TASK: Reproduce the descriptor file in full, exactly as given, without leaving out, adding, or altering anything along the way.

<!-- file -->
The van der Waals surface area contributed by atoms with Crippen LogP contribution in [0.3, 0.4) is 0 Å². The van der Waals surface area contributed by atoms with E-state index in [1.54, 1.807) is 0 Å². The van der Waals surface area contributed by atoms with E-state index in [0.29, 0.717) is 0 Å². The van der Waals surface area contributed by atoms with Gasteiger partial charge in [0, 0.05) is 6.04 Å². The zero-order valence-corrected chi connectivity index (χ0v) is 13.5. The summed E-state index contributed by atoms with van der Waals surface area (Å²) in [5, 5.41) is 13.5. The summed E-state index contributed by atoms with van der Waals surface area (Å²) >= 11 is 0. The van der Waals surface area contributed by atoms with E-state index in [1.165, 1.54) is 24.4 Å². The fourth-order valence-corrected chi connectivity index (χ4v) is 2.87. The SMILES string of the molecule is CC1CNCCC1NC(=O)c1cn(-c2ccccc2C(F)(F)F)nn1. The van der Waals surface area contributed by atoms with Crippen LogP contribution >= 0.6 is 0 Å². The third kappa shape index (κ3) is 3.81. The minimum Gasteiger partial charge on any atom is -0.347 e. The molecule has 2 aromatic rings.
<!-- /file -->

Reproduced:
The van der Waals surface area contributed by atoms with Crippen LogP contribution in [0.3, 0.4) is 0 Å². The van der Waals surface area contributed by atoms with E-state index in [1.54, 1.807) is 0 Å². The van der Waals surface area contributed by atoms with E-state index in [0.29, 0.717) is 0 Å². The van der Waals surface area contributed by atoms with Gasteiger partial charge in [0, 0.05) is 6.04 Å². The zero-order valence-corrected chi connectivity index (χ0v) is 13.5. The summed E-state index contributed by atoms with van der Waals surface area (Å²) in [5, 5.41) is 13.5. The summed E-state index contributed by atoms with van der Waals surface area (Å²) >= 11 is 0. The van der Waals surface area contributed by atoms with E-state index in [1.165, 1.54) is 24.4 Å². The fourth-order valence-corrected chi connectivity index (χ4v) is 2.87. The SMILES string of the molecule is CC1CNCCC1NC(=O)c1cn(-c2ccccc2C(F)(F)F)nn1. The van der Waals surface area contributed by atoms with Crippen LogP contribution >= 0.6 is 0 Å². The third kappa shape index (κ3) is 3.81. The minimum Gasteiger partial charge on any atom is -0.347 e. The molecule has 2 aromatic rings.